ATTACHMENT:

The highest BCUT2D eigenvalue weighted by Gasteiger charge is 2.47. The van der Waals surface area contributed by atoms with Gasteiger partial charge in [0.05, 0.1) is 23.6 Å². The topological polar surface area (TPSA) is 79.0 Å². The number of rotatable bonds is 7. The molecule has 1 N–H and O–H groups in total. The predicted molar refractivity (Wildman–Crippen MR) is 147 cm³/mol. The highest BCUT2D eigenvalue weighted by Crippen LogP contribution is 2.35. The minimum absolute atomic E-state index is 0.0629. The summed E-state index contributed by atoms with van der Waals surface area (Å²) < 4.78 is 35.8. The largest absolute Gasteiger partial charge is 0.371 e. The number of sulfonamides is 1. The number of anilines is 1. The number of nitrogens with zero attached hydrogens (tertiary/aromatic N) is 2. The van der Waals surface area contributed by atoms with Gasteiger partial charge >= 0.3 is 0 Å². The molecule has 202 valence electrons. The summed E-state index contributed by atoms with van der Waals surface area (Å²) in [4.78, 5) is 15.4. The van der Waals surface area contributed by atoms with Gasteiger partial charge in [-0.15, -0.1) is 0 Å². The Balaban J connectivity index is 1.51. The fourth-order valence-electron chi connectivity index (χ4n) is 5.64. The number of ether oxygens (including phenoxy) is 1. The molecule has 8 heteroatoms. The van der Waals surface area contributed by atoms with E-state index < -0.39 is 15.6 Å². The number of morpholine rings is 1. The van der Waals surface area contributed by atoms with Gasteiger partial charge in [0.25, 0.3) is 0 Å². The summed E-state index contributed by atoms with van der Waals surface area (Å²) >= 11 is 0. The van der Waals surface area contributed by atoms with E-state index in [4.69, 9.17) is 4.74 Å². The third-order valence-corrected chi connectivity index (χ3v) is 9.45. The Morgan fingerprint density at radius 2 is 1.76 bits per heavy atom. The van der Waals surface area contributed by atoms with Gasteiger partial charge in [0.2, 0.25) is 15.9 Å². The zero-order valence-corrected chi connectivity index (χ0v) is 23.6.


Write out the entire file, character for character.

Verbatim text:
The highest BCUT2D eigenvalue weighted by Gasteiger charge is 2.47. The van der Waals surface area contributed by atoms with Gasteiger partial charge in [0.05, 0.1) is 23.6 Å². The topological polar surface area (TPSA) is 79.0 Å². The number of rotatable bonds is 7. The molecule has 1 N–H and O–H groups in total. The predicted molar refractivity (Wildman–Crippen MR) is 147 cm³/mol. The highest BCUT2D eigenvalue weighted by Crippen LogP contribution is 2.35. The minimum absolute atomic E-state index is 0.0629. The summed E-state index contributed by atoms with van der Waals surface area (Å²) < 4.78 is 35.8. The largest absolute Gasteiger partial charge is 0.371 e. The number of sulfonamides is 1. The number of anilines is 1. The number of nitrogens with zero attached hydrogens (tertiary/aromatic N) is 2. The van der Waals surface area contributed by atoms with Gasteiger partial charge >= 0.3 is 0 Å². The molecule has 202 valence electrons. The summed E-state index contributed by atoms with van der Waals surface area (Å²) in [4.78, 5) is 15.4. The van der Waals surface area contributed by atoms with Gasteiger partial charge in [-0.15, -0.1) is 0 Å². The Balaban J connectivity index is 1.51. The fourth-order valence-electron chi connectivity index (χ4n) is 5.64. The number of ether oxygens (including phenoxy) is 1. The molecule has 8 heteroatoms. The van der Waals surface area contributed by atoms with E-state index < -0.39 is 15.6 Å². The number of morpholine rings is 1. The van der Waals surface area contributed by atoms with Gasteiger partial charge in [0.25, 0.3) is 0 Å². The summed E-state index contributed by atoms with van der Waals surface area (Å²) >= 11 is 0. The van der Waals surface area contributed by atoms with E-state index in [4.69, 9.17) is 4.74 Å². The third-order valence-corrected chi connectivity index (χ3v) is 9.45. The Morgan fingerprint density at radius 2 is 1.76 bits per heavy atom. The van der Waals surface area contributed by atoms with Gasteiger partial charge in [0.2, 0.25) is 15.9 Å². The zero-order valence-corrected chi connectivity index (χ0v) is 23.6.